Charles Dickens

Chops's eyes was more fixed in that Ed of his than I thought good for him. There was three of 'em (in company, I mean), and I knowed the third well. When last met, he had on a white Roman shirt, and a bishop's mitre covered with leopard-skin, and played the clarionet all wrong, in a band at a Wild Beast Show.

This gent took on not to know me, and Mr. Chops said: "Gentlemen, this is a old friend of former days:" and Normandy looked at me through a eye-glass, and said, "Magsman, glad to see you!"--which I'll take my oath he wasn't. Mr. Chops, to git him convenient to the table, had his chair on a throne (much of the form of George the Fourth's in the canvass), but he hardly appeared to me to be King there in any other pint of view, for his two gentlemen ordered about like Emperors. They was all dressed like May-Day--gorgeous!--And as to Wine, they swam in all sorts.

I made the round of the bottles, first separate (to say I had done it), and then mixed 'em all together (to say I had done it), and then tried two of 'em as half-and-half, and then t'other two. Altogether, I passed a pleasin evenin, but with a tendency to feel muddled, until I considered it good manners to get up and say, "Mr. Chops, the best of friends must part, I thank you for the wariety of foreign drains you have stood so 'ansome, I looks towards you in red wine, and I takes my leave." Mr. Chops replied, "If you'll just hitch me out of this over your right arm, Magsman, and carry me down-stairs, I'll see you out." I said I couldn't think of such a thing, but he would have it, so I lifted him off his throne. He smelt strong of Maideary, and I couldn't help thinking as I carried him down that it was like carrying a large bottle full of wine, with a rayther ugly stopper, a good deal out of proportion.

When I set him on the door-mat in the hall, he kep me close to him by holding on to my coat-collar, and he whispers:

"I ain't 'appy, Magsman."

"What's on your mind, Mr. Chops?"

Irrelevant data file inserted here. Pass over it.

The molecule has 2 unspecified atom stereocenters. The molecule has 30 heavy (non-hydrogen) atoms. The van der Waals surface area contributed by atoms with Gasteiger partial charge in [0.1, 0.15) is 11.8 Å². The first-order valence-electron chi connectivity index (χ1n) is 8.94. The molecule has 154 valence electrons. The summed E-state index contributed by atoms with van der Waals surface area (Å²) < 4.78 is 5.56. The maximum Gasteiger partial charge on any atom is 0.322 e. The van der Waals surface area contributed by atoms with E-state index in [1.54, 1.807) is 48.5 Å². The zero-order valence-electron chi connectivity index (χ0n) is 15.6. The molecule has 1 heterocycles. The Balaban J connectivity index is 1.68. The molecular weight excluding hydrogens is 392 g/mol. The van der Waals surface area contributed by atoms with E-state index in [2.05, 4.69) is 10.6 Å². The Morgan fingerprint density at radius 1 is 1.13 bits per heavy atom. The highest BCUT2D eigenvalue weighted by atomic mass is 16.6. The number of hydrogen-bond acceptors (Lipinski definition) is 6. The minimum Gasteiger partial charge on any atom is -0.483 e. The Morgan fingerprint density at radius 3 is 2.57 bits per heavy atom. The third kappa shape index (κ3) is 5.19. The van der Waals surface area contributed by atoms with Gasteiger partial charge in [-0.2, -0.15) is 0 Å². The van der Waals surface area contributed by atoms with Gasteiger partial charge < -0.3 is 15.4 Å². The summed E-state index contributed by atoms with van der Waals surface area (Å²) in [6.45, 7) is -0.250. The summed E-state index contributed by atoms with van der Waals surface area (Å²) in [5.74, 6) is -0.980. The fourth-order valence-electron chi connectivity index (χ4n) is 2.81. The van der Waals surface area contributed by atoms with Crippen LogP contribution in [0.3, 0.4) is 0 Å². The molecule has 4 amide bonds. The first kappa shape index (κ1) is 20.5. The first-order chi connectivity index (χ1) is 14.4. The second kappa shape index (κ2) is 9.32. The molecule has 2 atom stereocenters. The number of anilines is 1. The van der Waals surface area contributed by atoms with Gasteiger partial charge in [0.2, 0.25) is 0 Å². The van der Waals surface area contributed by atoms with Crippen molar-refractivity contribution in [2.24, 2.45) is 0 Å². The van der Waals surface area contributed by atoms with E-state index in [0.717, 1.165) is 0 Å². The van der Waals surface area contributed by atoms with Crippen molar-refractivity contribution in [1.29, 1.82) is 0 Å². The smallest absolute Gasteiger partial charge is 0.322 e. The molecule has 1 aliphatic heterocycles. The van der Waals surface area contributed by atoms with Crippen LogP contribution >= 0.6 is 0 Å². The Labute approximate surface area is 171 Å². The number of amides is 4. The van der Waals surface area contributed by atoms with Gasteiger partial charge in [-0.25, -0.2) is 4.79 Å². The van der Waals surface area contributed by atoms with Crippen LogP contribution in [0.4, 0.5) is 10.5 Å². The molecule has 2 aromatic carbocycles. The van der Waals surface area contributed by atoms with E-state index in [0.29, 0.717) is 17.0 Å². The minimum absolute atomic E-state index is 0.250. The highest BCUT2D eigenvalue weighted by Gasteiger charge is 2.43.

"They don't use me well. They an't grateful to me. They puts me on the mantel-piece when I won't have in more Champagne-wine, and they locks me in the sideboard when I won't give up my property."

"Get rid of 'em, Mr. Chops."

"I can't. We're in Society together, and what would Society say?"

"Come out of Society!" says I.

"I can't. You don't know what you're talking about. When you have once gone into Society, you mustn't come out of it."

"Then if you'll excuse the freedom, Mr. Chops," were my remark, shaking my head grave, "I think it's a pity you ever went in."

Mr. Chops shook that deep Ed of his, to a surprisin extent, and slapped it half a dozen times with his hand, and with more Wice than I thought were in him. Then, he says, "You're a good fellow, but you don't understand. Good-night, go along. Magsman, the little man will now walk three times round the Cairawan, and retire behind the curtain." The last I see of him on that occasion was his tryin, on the extremest werge of insensibility, to climb up the stairs, one by one, with his hands and knees. They'd have been much too steep for him, if he had been sober; but he wouldn't be helped.

It warn't long after that, that I read in the newspaper of Mr. Chops's being presented at court. It was printed, "It will be recollected"--and I've noticed in my life, that it is sure to be printed that it WILL be recollected, whenever it won't--"that Mr. Chops is the individual of small stature, whose brilliant success in the last State Lottery attracted so much attention." Well, I says to myself, Such is Life! He has been and done it in earnest at last. He has astonished George the Fourth!

(On account of which, I had that canvass new-painted, him with a bag of money in his hand, a presentin it to George the Fourth, and a lady in Ostrich Feathers fallin in love with him in a bag-wig, sword, and buckles correct.)

I took the House as is the subject of present inquiries--though not the honour of bein acquainted--and I run Magsman's Amusements in it thirteen months--sometimes one thing, sometimes another, sometimes nothin particular, but always all the canvasses outside.